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48. ducis] A general who had not the supreme command called imperium,' and the power of taking the auspices on going into the field, was called 'dux:' he who had that power was called imperator.' From this the emperors had their title, and they did not usually allow their generals to share it. But the commanders-in-chief with the armies of the republic were 'imperatores.'

49. quae non vidisse] 'Though I shall grieve not to have seen them.'

52. Jamque suum]And does my punishment assign me from henceforth its own spot for my home?' He means, is he always to live in the place to which for his fault he was banished.

53. penetrale] The inner rooms of a house were called 'penetralia,' and one of them was generally set apart for the images of the Penates (p. 3, v. 7 n).

54. Hospitium] This means an inn, a temporary restingplace.

The Exile inconsolable.-P. 19.

4. lupos] The bit, so called from its being jagged like the teeth of a wolf.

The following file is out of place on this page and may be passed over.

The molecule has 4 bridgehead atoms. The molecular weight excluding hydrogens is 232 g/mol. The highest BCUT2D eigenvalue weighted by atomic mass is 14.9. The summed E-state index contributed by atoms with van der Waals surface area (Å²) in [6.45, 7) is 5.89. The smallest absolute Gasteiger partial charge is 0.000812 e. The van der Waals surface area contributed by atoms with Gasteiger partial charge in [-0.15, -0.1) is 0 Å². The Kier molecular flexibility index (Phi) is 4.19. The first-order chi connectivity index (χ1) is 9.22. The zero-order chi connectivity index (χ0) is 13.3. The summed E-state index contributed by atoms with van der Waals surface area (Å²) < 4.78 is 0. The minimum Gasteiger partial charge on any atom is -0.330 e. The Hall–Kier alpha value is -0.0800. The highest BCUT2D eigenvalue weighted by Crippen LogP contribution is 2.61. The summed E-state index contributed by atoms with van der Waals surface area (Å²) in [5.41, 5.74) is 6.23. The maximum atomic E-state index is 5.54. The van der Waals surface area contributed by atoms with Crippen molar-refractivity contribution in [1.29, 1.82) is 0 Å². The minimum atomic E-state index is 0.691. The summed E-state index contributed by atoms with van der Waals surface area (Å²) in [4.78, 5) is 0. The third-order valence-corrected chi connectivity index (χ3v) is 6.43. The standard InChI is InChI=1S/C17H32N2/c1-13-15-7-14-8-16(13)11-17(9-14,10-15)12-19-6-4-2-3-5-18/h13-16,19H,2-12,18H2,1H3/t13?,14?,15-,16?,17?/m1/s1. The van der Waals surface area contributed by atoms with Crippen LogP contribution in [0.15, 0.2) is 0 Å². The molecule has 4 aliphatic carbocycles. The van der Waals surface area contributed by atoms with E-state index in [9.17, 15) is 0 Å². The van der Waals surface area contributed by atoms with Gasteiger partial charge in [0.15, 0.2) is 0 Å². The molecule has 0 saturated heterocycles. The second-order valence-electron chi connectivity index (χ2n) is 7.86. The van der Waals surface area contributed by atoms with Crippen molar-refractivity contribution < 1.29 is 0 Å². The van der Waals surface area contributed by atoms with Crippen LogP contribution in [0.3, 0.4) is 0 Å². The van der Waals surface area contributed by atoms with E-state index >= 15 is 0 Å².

5. Poenorum] 'Carthaginian. The inhabitants of Carthage were called Poeni or Punici from Phoenicia, the city being supposed to have been founded by Dido, who was a Phoenician. 8. Bellua] That is, the elephant.

10. grana] The seed of fruit is properly called 'granum ;' but here Ovid uses the word for the grapes themselves. Merum' is wine unmixed with water, it being properly an adjective signifying pure, with 'vinum' understood.

14. adamanta] 'Adamas' is 'hard steel.'

19. Ut patria careo] This is the same idiom as ut tetigi Pontum,' above, p. 16, v. 27. Area' was a raised floor on which corn was threshed, the wind carrying away the chaff.

20. pressa bis uva] The first process in wine-making among the ancients was to put the grapes in large vats, where men with naked feet trod upon them and so squeezed out the greater part of the juice. This process is often alluded to in Scripture. 21. Nec quaesita] 'Quaesita' means 'gotten,' and 'spatio' is 'space of time,' as in p. 9, v. 7.

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23. et veteres] Even old steers.' 'Juvencus' is properly 'a young steer' just after he has ceased to be a calf and is fit for the plough. It is here used for ploughing-oxen in general.